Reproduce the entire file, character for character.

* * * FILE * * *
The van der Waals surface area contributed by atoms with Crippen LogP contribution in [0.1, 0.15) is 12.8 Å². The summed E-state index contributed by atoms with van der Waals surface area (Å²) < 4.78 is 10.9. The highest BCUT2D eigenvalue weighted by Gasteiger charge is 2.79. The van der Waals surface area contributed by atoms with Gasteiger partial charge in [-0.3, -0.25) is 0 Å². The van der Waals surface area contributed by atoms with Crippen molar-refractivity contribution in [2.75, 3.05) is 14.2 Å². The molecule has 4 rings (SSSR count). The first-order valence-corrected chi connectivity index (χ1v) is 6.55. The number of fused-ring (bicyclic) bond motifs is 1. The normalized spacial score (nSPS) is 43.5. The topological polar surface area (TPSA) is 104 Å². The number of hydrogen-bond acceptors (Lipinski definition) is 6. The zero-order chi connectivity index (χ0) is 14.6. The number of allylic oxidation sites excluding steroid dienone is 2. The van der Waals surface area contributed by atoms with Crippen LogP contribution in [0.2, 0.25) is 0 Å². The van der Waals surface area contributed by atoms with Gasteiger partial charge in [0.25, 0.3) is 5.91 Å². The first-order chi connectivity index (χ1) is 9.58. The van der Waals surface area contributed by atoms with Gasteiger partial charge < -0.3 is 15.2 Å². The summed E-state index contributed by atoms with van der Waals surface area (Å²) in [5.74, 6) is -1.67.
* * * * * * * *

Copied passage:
The van der Waals surface area contributed by atoms with Crippen LogP contribution in [0.1, 0.15) is 12.8 Å². The summed E-state index contributed by atoms with van der Waals surface area (Å²) < 4.78 is 10.9. The highest BCUT2D eigenvalue weighted by Gasteiger charge is 2.79. The van der Waals surface area contributed by atoms with Gasteiger partial charge in [-0.3, -0.25) is 0 Å². The van der Waals surface area contributed by atoms with Crippen molar-refractivity contribution in [2.75, 3.05) is 14.2 Å². The molecule has 4 rings (SSSR count). The first-order valence-corrected chi connectivity index (χ1v) is 6.55. The number of fused-ring (bicyclic) bond motifs is 1. The normalized spacial score (nSPS) is 43.5. The topological polar surface area (TPSA) is 104 Å². The number of hydrogen-bond acceptors (Lipinski definition) is 6. The zero-order chi connectivity index (χ0) is 14.6. The number of allylic oxidation sites excluding steroid dienone is 2. The van der Waals surface area contributed by atoms with Crippen LogP contribution in [0.2, 0.25) is 0 Å². The van der Waals surface area contributed by atoms with Gasteiger partial charge in [0.25, 0.3) is 5.91 Å². The first-order chi connectivity index (χ1) is 9.58. The van der Waals surface area contributed by atoms with Gasteiger partial charge < -0.3 is 15.2 Å². The summed E-state index contributed by atoms with van der Waals surface area (Å²) in [5.74, 6) is -1.67.